Triple Tap 枪王之王 (2010) – Hong Kong


Triple Tap 枪王之王 (2010)

Triple Tap,, Honk Kong movie, film, 2010, Director Derek Yee, Louis Koo, Review, Candy Rendon

Its opening scene shows and doesn’t tell, and you don’t know why. You’ll like this movie, but also hate it. And you’d think: Geez, what do you expect? It’s a Hong Kong action flick. No. It’s more stink than you wanted.

A Tap Too Much

Triple Tap,, Honk Kong movie, film, 2010, Director Derek Yee, Louis Koo, Review, Candy Rendon

Kwan (Louis Koo) and Chong (Daniel Wu) are sharp shooting pistol experts, coming from very different backgrounds; investment/currencies banking, and police detective work, respectively. They are competing for cash – prizes and glory in contest – when we first meet them, and to say they are very skilled is incomplete. They’re very, very skilled. Hmm, yeah. That’s better.

Kwan takes home first prize for his accomplishing an unheard of triple tap (look at the title), and Chong second. He’s impressed with the banker’s concentration and talent, unrivaled reserve and polite sportsmanship. He’s pretty good. Looks good too, while shooting those targets, and it seems Kwan can be a friend. We feel that’s special, because he appears uppity and cold, too focused on making money than befriending another gun nut. They will be friends though you think, to meet again in filmic narrative later, and a small handshake does some foreshadowing to prove – yeah! – you’re right in believing so.

Kwan is getting arrested all of a sudden then… While I mean stuff happened, but I’m condensing. …for killing men, only an hour or so after the tournament (in elapsed, filmic time), and Chong arrives to confront him.

WTF? He seemed so cool, so collected; not the killing kind. He’s had himself a nice tan at the contest, and the tanned kind don’t kill. But, and it’s a big but that he argues, it was self-defense! Kwan says this to Chong, and Chong knows him to be telling truth. Self- and public-defense was he cause for violence, and we believe him too. We saw it. Do tell Koo. Do bloody tell.

On Kwan’s way home from the gun contest, there was a robbery. With his competition pistol in the trunk, Kwan took action; we see him in the act. Bam! Bam! Bodies hit the floor. And it happens so quickly, while you’re watching, on a high rising Hong Kong freeway, with a bank van and masked hoodlums bashed and bruised, all around. You maybe think you’ve missed something, an important clue for reevaluating the plot later. But who’re you kidding? It’s a bad action movie. No one cares.

You’re watching the exaggerated, very brief shots of the stealing with confidence. Kwan was a hero. No doubt. It is a shame he is charged though, for carrying and using his pistol. Yeah, that’s bad. But detective Chong wants to help, to get him out of trouble.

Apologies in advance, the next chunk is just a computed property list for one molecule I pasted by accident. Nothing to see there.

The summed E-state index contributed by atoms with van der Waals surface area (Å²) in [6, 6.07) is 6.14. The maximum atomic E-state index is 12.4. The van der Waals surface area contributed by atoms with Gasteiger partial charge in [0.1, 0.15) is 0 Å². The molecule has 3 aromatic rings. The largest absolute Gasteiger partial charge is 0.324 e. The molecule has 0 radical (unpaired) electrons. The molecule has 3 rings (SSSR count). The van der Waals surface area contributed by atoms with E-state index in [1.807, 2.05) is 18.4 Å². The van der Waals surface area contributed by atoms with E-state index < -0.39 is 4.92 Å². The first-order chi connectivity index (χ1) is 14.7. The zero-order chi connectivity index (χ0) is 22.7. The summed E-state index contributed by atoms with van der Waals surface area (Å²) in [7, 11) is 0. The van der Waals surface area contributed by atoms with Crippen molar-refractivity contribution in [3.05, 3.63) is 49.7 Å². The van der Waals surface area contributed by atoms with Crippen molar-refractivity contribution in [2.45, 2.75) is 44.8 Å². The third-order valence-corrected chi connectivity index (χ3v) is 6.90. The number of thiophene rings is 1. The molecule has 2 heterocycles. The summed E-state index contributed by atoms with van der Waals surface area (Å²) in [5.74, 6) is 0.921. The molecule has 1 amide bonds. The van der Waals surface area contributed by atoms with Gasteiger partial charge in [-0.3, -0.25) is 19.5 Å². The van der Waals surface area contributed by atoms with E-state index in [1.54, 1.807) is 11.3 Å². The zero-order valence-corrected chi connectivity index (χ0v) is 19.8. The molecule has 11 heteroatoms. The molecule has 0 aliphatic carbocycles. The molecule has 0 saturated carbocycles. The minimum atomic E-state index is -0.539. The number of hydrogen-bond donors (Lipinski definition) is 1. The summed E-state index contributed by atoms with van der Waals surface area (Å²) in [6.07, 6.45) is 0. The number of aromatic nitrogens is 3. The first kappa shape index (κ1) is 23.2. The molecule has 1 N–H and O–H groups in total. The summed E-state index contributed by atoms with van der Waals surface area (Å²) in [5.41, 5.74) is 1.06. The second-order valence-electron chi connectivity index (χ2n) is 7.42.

But is he really that great and good? Chong doesn’t know this thrill seeking business exec personally. And it’s a challenge to investigate when Kwan is sharply educated and well versed in psychology, quoting psychology textbooks in his temporary prison cell, somber whilst also menacing.

Chong begins to doubt, and so do we. We have to, with Kwan’s past becoming darker and murkier all of a sudden, as things progress, with friends appearing in lower places.He’s scarier than he first looked.

Director Derek Yee produced Overheard in 2009, an espionage film with some grit and very slight evidence for visual uniqueness. It’s about a team of spies, working to survey a corporation for illegal activity, and honesty is rare to find in everyone. That’s the problem with Triple Tap. It is not exactly different, copied and bland like other cheese fest kinds of action movies, with deceit found in everyone for the sake of inserting conflict. What a shame.

Him and cinematographer Anthony Pun know how to stage incredible action scenes, dynamic and taut, but the fizz goes flat fast. I would think it difficult to make your movie suck with killer Pun compositions, but the lines of most characters and the arranging series of plot points here results in a lopsided, limping entity. I don’t know what it is.

It’s not confusing, but it is depressing – sad, like you need to rest. The writing forces your feeling lonely and uninspired for watching another movie soon. It must have started with that end in mind, to dissuade your wanting to go outside and take a breath from maybe watching too many films. But we’re cinephiles, you and I. We can’t do that.

The color grading is the most impressive feat of the film, bringing needed color to character skin tones, orangely tanned, and cool greys – extra sheeny – to guns and knives. The performances by Louis Koo and Daniel Wu are enjoyable too, but even then it’s not enough to watch them talk and act and shoot for your really liking the film. Like a paperweight, it’s rough and unnecessarily heavy.

I wanted to love this film because I am a fan of Louis Koo, him always charming and strong faced. He seems to posses the right mix of cool and class to play hero types in most other films, but, even here, he is just a slot filled, with spouted lines. Go see his works with director Johnnie To to prove my recommending him as a favorite actor as good. Go ahead, I’ll wait.   Triple Tap resides in a lower place of film letdowns, not rewatchable, and I cannot help but warn you it’s very soap opera-ey.

Yee’s produced semi prequel, Double Tap, in 2000, I’ve heard, is decent; that it links to some of the character back stories here. Yeah, no. Not for me. Watch it when a Saturday afternoon rains and you were hoping to stay indoors anyway. Tappity tap, bang bang.Here, I end my puns.

Triple Tap,, Honk Kong movie, film, 2010, Director Derek Yee, Louis Koo, Review, Candy Rendon